So the Astros gathered themselves and, even with aging Jeff Bagwell going on the disabled list, put together a couple wins here, a couple wins there, nothing longer than a five-game winning streak but all adding up to a season back on the track. From May 24 through July 1, the Astros were 21-11.

A lot of people thought the Astros might not be as good as the Reds this year. The Astros lost Jeff Kent, Carlos Beltran and Wade Miller during the winter. The Reds gained Eric Milton, Ramon Ortiz and Joe Randa. The Reds should have at least closed the gap.

The new Houston general manager, Tim Purpura, took 30 lashes on the public relations whipping post, though more sensitive types allowed that the timing of his promotion from farm director to replace the departed Gerry Hunsicker placed him at a disadvantage. Meanwhile, Reds General Manager Dan O'Brien, another former Houston farm director, appeared to have won the confidence of his new organization.

But once they rolled out the balls, we've seen where the savvy lies. The baseball season is a long affair, and you just can't lose your cool over 45 games. The Astros kept their cool and now work from the fringe of the wild card race, 6 1/2 games back of Atlanta through July 1.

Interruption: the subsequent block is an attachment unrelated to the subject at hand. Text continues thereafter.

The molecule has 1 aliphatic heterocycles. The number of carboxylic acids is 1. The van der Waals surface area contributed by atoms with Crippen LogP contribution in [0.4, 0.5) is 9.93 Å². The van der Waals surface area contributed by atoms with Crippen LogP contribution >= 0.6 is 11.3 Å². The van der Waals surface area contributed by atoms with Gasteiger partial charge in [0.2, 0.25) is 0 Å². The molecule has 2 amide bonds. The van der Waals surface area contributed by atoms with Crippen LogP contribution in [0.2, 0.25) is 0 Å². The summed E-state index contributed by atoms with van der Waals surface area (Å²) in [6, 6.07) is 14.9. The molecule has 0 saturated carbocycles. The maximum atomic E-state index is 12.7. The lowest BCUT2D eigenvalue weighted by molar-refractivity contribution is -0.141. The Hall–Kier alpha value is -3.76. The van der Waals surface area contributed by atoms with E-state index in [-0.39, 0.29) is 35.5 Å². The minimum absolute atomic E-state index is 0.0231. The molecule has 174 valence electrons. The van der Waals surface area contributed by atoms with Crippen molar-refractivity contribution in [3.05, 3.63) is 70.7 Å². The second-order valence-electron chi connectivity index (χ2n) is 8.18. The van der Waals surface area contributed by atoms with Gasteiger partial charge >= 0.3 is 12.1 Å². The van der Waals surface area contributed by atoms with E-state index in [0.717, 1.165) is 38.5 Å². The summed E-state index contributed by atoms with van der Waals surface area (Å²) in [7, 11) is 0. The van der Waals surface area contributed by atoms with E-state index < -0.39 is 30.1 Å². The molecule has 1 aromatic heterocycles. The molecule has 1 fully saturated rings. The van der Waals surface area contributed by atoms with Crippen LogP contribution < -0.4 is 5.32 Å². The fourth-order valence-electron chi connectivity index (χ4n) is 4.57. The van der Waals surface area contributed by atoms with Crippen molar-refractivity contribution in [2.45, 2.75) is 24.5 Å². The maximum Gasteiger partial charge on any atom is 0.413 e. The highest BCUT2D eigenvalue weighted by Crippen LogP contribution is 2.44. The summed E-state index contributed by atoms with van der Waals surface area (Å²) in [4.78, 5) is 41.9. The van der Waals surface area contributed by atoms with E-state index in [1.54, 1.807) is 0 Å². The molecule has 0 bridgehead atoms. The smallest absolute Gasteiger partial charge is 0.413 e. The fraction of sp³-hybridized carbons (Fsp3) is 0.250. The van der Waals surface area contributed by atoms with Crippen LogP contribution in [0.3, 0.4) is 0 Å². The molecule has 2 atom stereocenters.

If Reds management worked with just a tiny bit of discipline, maybe if they turned off the radio and tuned out the angry talk shows so they could make sober decisions, this season still could have been meaningful, because the NL wild card race will produce one very fortunate playoff contestant. Even with the Braves leading the way through July 1, they were only on pace for 88 wins. And the chance of an even slower wild card race looms.

Remember when we thought the Reds could win 85 and knock on the wild card's door? As the All-Star break approaches, it looks like 85 wins will knock on that door -- but the Reds won't be doing the knocking.

It's not that Danny Graves, D'Angelo Jiminez, Dave Miley and Don Gullett were going to save the season in Cincinnati. But lopping them off hasn't improved the situation. Furthermore, it unsettles a clubhouse and defeats progress when the death carriage makes frequent pick-ups, especially when nothing comes in return for people who've been valuable. A competent operation makes a trade -- be it for future considerations, a player to be named later, something, however abstract -- so the remaining players won't think management holds them worthless.

It's the responsibility of a baseball club's front office to buffer the clubhouse from extraneous commotion so the players can concentrate on baseball. At his best with the Reds, Bowden mastered that part of the job, keeping the smelly stuff from running down hill, perhaps at some personal cost.

Under O'Brien, Carl Lindner and John Allen, the Reds couldn't look more different. Their edifice resembles an outhouse, with the uniformed people living in the basement -- which is probably where they'll finish.